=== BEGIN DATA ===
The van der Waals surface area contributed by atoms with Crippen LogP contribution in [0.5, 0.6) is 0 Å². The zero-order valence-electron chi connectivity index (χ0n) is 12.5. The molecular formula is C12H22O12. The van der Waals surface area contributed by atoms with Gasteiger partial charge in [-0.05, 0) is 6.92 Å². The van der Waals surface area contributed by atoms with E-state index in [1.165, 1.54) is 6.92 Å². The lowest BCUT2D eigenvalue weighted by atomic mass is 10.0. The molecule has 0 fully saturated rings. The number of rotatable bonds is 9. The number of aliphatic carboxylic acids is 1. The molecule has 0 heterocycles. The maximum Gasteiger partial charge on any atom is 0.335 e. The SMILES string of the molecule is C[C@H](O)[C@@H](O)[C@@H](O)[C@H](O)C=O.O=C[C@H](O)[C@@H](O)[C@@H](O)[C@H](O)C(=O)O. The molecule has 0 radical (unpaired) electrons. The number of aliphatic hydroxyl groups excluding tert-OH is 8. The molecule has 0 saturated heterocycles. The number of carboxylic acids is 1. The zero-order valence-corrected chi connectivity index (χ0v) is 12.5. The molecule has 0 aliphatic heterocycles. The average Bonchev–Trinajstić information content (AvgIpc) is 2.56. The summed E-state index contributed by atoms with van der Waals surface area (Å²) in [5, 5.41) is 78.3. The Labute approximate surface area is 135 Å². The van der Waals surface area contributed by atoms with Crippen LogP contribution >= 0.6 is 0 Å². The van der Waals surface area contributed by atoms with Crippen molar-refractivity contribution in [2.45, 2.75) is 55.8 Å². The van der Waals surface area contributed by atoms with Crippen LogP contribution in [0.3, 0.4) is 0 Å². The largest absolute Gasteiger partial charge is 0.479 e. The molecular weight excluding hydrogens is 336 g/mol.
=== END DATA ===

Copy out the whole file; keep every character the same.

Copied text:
The van der Waals surface area contributed by atoms with Crippen LogP contribution in [0.5, 0.6) is 0 Å². The zero-order valence-electron chi connectivity index (χ0n) is 12.5. The molecular formula is C12H22O12. The van der Waals surface area contributed by atoms with Gasteiger partial charge in [-0.05, 0) is 6.92 Å². The van der Waals surface area contributed by atoms with E-state index in [1.165, 1.54) is 6.92 Å². The lowest BCUT2D eigenvalue weighted by atomic mass is 10.0. The molecule has 0 fully saturated rings. The number of rotatable bonds is 9. The number of aliphatic carboxylic acids is 1. The molecule has 0 heterocycles. The maximum Gasteiger partial charge on any atom is 0.335 e. The SMILES string of the molecule is C[C@H](O)[C@@H](O)[C@@H](O)[C@H](O)C=O.O=C[C@H](O)[C@@H](O)[C@@H](O)[C@H](O)C(=O)O. The molecule has 0 radical (unpaired) electrons. The number of aliphatic hydroxyl groups excluding tert-OH is 8. The molecule has 0 saturated heterocycles. The number of carboxylic acids is 1. The zero-order valence-corrected chi connectivity index (χ0v) is 12.5. The molecule has 0 aliphatic heterocycles. The average Bonchev–Trinajstić information content (AvgIpc) is 2.56. The summed E-state index contributed by atoms with van der Waals surface area (Å²) in [5, 5.41) is 78.3. The Labute approximate surface area is 135 Å². The van der Waals surface area contributed by atoms with Crippen LogP contribution >= 0.6 is 0 Å². The van der Waals surface area contributed by atoms with Crippen molar-refractivity contribution in [2.45, 2.75) is 55.8 Å². The van der Waals surface area contributed by atoms with Crippen LogP contribution in [0.3, 0.4) is 0 Å². The largest absolute Gasteiger partial charge is 0.479 e. The molecular weight excluding hydrogens is 336 g/mol.